Researcher says her avatar was raped on Meta’s Metaverse platform
- An ideal advocacy group says that a researcher’s avatar was raped in the metaverse.
- Other Meta users have also said that they were sexually harassed or abused in the metaverse.
- Meta-investors wanted a report on injuries that metaverse users face, but shareholders rejected the idea.
A researcher went into the meta-verse and wanted to study user behavior on Meta’s social networking platform Horizon World. But within an hour of putting on her Oculus virtual reality headset, she says, her avatar was raped in the virtual space.
“Metaverse: another cesspool of toxic content,” a new report published by the nonprofit group SumOfUs on Tuesday, describes the researcher’s violent encounter in Meta’s Horizon World.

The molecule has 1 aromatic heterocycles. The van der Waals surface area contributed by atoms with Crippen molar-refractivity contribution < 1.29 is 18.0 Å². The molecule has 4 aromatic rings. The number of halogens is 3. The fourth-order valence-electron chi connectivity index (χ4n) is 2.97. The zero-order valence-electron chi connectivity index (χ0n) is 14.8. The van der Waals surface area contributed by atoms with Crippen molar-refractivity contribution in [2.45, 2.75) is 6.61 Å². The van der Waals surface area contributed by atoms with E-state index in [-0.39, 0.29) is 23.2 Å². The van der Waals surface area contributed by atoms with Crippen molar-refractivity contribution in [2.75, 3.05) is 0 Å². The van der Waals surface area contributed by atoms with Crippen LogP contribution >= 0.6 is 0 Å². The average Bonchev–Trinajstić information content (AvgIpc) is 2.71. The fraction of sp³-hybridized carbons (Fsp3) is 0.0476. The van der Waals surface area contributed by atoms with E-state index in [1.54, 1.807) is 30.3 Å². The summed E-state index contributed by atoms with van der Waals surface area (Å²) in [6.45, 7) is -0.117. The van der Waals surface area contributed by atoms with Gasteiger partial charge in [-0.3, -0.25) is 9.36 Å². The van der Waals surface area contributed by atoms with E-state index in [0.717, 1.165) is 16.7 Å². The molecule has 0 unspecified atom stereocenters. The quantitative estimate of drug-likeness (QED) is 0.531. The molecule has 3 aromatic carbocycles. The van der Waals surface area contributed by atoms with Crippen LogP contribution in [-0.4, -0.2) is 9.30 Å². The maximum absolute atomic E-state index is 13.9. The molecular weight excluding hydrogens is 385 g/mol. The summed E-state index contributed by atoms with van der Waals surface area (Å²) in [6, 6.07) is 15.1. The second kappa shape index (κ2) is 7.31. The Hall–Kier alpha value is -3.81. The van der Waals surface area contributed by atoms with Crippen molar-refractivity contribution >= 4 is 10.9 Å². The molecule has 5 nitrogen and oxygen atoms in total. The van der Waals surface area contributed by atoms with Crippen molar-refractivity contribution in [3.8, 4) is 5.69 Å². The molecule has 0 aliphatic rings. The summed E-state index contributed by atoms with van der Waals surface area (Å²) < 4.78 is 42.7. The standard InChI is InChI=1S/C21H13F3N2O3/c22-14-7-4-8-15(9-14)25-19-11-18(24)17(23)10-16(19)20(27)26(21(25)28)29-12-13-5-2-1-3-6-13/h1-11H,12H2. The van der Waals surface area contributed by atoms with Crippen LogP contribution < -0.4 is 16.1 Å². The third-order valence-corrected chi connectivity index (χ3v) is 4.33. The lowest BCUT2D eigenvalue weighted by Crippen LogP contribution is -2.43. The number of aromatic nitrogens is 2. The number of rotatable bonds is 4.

According to SumOfU’s account, users invited the researcher to a private party at Horizon World earlier this month. Users in the same room then asked her to disable a setting that prevented others from coming within 4 feet of her.
The report linked to a video that the group says shows what happened to the researcher’s avatar from her perspective. In the video, a male avatar is seen getting very close to her, while another male avatar is standing nearby and watching. A bottle of what appears to be alcohol is then sent between the two avatars, according to the 28-second video. Two male voices are heard making lewd comments in the video.
In part of the video SumOfUs chose not to share, but to describe, the researcher was “led into a private room at a party where she was raped by a user who kept asking her to turn around so he could do it from behind while users outside the window. could see – all while another user in the room watched and sent around a vodka bottle, “according to the report.
Although it happened in virtual reality, the incident made the researcher “disoriented”, she said in the report. The researcher noticed that her controller vibrated when the male avatars touched her, which resulted in a physical sensation that was a result of what she experienced online.